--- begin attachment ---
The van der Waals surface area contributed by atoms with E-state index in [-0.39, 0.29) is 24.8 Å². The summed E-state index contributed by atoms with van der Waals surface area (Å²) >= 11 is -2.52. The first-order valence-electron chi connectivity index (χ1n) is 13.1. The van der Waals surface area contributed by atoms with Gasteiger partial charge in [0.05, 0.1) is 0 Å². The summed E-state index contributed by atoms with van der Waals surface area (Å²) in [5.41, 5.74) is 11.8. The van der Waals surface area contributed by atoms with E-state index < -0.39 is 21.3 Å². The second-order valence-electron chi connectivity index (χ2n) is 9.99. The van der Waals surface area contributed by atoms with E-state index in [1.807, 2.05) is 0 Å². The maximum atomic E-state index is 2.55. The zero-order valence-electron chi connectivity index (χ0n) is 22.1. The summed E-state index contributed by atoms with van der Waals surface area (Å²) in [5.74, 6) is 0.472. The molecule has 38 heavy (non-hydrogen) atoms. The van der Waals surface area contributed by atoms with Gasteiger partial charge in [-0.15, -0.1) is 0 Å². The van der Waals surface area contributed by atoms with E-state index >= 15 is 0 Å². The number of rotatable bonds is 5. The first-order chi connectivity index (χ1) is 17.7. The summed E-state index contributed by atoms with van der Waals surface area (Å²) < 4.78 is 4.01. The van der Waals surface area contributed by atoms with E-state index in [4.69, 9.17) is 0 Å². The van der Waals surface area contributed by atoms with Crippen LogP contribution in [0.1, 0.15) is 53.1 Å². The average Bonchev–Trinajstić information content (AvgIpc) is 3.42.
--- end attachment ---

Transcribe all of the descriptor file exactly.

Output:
The van der Waals surface area contributed by atoms with E-state index in [-0.39, 0.29) is 24.8 Å². The summed E-state index contributed by atoms with van der Waals surface area (Å²) >= 11 is -2.52. The first-order valence-electron chi connectivity index (χ1n) is 13.1. The van der Waals surface area contributed by atoms with Gasteiger partial charge in [0.05, 0.1) is 0 Å². The summed E-state index contributed by atoms with van der Waals surface area (Å²) in [5.41, 5.74) is 11.8. The van der Waals surface area contributed by atoms with E-state index < -0.39 is 21.3 Å². The second-order valence-electron chi connectivity index (χ2n) is 9.99. The van der Waals surface area contributed by atoms with E-state index in [1.807, 2.05) is 0 Å². The maximum atomic E-state index is 2.55. The zero-order valence-electron chi connectivity index (χ0n) is 22.1. The summed E-state index contributed by atoms with van der Waals surface area (Å²) in [5.74, 6) is 0.472. The molecule has 38 heavy (non-hydrogen) atoms. The van der Waals surface area contributed by atoms with Gasteiger partial charge in [-0.15, -0.1) is 0 Å². The van der Waals surface area contributed by atoms with E-state index >= 15 is 0 Å². The number of rotatable bonds is 5. The first-order chi connectivity index (χ1) is 17.7. The summed E-state index contributed by atoms with van der Waals surface area (Å²) < 4.78 is 4.01. The van der Waals surface area contributed by atoms with E-state index in [4.69, 9.17) is 0 Å². The van der Waals surface area contributed by atoms with Crippen LogP contribution in [0.1, 0.15) is 53.1 Å². The average Bonchev–Trinajstić information content (AvgIpc) is 3.42.